This Cup A Little Bittersweet|
June 5, 2006 -- Paul Doyle -- Hartford Courant
Twelve years ago, it would have been a sublime idea for Hartford hockey fans.
The Stanley Cup finals, Chris Pronger on the ice and Chuck Kaiton behind the microphone. The voice of the franchise describing a title run, the franchise savior leading his team to a championship.
And his Edmonton Oilers are facing the former Whalers. Kaiton is one of the few remaining links, still calling games for the Carolina Hurricanes nine years after the franchise left Hartford.
For the post-lockout NHL, this is hardly a marquee Stanley Cup matchup. But for anyone with a Whalers jersey still hanging in their closet, there is a rooting interest in the Oilers-Hurricanes series.
Do you choose your dearly departed team or the player who was once the teenage hope of your franchise?
Winner gets the Stanley Cup and the AVCO Cup
When the renegade WHA debuted on Oct. 11, 1972, the Alberta Oilers defeated the Ottawa Nationals. When the first WHA season was over, the New England Whalers were AVCO Cup champions. These finals mark the first time two WHA survivors will be playing for the Stanley Cup, so let's pay tribute to hockey's rebel league.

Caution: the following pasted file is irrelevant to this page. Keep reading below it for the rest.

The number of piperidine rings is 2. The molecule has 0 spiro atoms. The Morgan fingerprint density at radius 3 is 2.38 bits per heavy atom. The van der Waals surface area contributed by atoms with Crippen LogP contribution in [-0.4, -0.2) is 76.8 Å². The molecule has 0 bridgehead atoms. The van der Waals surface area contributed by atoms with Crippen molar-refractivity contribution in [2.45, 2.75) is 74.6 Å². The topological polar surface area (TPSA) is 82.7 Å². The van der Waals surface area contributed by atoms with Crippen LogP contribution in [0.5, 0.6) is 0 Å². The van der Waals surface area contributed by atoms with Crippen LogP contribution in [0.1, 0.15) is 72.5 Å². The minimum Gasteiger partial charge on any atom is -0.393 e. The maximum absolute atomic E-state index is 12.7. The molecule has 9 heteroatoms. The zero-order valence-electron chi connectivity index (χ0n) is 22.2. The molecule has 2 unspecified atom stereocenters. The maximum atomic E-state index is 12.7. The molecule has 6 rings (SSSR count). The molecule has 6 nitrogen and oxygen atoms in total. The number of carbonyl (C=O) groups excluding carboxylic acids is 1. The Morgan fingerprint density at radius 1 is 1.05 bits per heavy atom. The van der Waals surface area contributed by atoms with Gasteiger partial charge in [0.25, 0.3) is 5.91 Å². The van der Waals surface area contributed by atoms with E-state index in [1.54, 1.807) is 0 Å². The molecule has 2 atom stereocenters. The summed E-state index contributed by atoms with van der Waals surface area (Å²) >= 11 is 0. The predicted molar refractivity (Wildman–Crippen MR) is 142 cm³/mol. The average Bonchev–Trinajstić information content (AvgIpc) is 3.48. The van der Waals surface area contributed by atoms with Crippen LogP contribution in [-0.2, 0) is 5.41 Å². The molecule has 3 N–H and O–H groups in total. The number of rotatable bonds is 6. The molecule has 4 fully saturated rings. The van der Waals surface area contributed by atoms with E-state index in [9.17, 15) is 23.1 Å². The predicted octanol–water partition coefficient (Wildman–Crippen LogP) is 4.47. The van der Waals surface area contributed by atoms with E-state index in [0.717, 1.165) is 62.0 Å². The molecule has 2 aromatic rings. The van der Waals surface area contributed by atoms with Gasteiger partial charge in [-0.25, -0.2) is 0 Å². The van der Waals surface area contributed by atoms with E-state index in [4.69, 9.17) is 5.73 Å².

Return of the Dynasty
The Oilers haven't won a Cup since 1990, when the Mark Messier-led team beat the Bruins. That title capped a run of five titles in seven years and it was the first championship without Wayne Gretzky. There are a few links to the glory years, including general manager Kevin Lowe, coach Craig MacTavish and assistant coaches Charlie Huddy and Craig Simpson.
Our teenage hope is all grown up
Pronger came to Hartford as an 18-year-old in 1993, the second overall pick in the draft who was compared to Larry Robinson and was pegged the new face of the franchise. Within two years, the disappointing Pronger was traded to the Blues for Brendan Shanahan. He developed into an elite player, but Pronger has never won a title. In his first season with the Oilers and 12th in the NHL, Pronger has led his team to the brink of a championship.
The last link
Glen Wesley is the only Carolina player left from the Hartford era. Wesley, 37, has played 1,473 regular season and playoff games, but he has never won a Stanley Cup. Only seven players in history have played more games without a Cup. Wesley played in two Stanley Cup finals with the Bruins and is one of eight current Hurricanes who played in the 2002 finals.
Doug Weight came to the Oilers from the Rangers in 1993 and was Edmonton's most consistent player through the 1990s. He was traded to St. Louis in 2001, when the Oilers were in the midst of a salary purge. He is now chasing his first Cup as a member of the Hurricanes and his opponent is his old team.
The NHL shut down for a season as owners talked about the need for fiscal sanity. So it's appropriate that the teams playing for a title in the first year back are from small markets. While big spenders in New York, Detroit, Philadelphia and Denver are home, the Stanley Cup will be decided by two bargain shoppers. It's the Stanley Cup as blue light special.